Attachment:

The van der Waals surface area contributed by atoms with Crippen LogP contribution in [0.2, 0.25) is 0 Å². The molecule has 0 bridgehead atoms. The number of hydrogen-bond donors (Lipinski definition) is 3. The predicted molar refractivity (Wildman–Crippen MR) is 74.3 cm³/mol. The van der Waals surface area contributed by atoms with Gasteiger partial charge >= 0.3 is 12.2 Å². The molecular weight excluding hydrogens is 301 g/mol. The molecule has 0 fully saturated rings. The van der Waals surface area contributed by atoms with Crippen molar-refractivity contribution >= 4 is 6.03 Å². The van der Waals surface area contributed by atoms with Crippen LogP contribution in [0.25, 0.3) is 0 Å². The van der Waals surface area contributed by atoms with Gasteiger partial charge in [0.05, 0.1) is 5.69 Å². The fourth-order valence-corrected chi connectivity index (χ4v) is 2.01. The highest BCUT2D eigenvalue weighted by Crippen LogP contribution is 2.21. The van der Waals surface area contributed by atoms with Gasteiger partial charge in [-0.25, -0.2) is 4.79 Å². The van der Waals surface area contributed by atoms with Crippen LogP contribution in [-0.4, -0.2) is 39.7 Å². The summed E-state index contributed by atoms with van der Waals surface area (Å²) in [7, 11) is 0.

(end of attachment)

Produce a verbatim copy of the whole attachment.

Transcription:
The van der Waals surface area contributed by atoms with Crippen LogP contribution in [0.2, 0.25) is 0 Å². The molecule has 0 bridgehead atoms. The number of hydrogen-bond donors (Lipinski definition) is 3. The predicted molar refractivity (Wildman–Crippen MR) is 74.3 cm³/mol. The van der Waals surface area contributed by atoms with Gasteiger partial charge >= 0.3 is 12.2 Å². The molecular weight excluding hydrogens is 301 g/mol. The molecule has 0 fully saturated rings. The van der Waals surface area contributed by atoms with Crippen molar-refractivity contribution >= 4 is 6.03 Å². The van der Waals surface area contributed by atoms with Crippen LogP contribution in [0.25, 0.3) is 0 Å². The van der Waals surface area contributed by atoms with Gasteiger partial charge in [0.05, 0.1) is 5.69 Å². The fourth-order valence-corrected chi connectivity index (χ4v) is 2.01. The highest BCUT2D eigenvalue weighted by Crippen LogP contribution is 2.21. The van der Waals surface area contributed by atoms with Gasteiger partial charge in [-0.25, -0.2) is 4.79 Å². The van der Waals surface area contributed by atoms with Crippen LogP contribution in [-0.4, -0.2) is 39.7 Å². The summed E-state index contributed by atoms with van der Waals surface area (Å²) in [7, 11) is 0.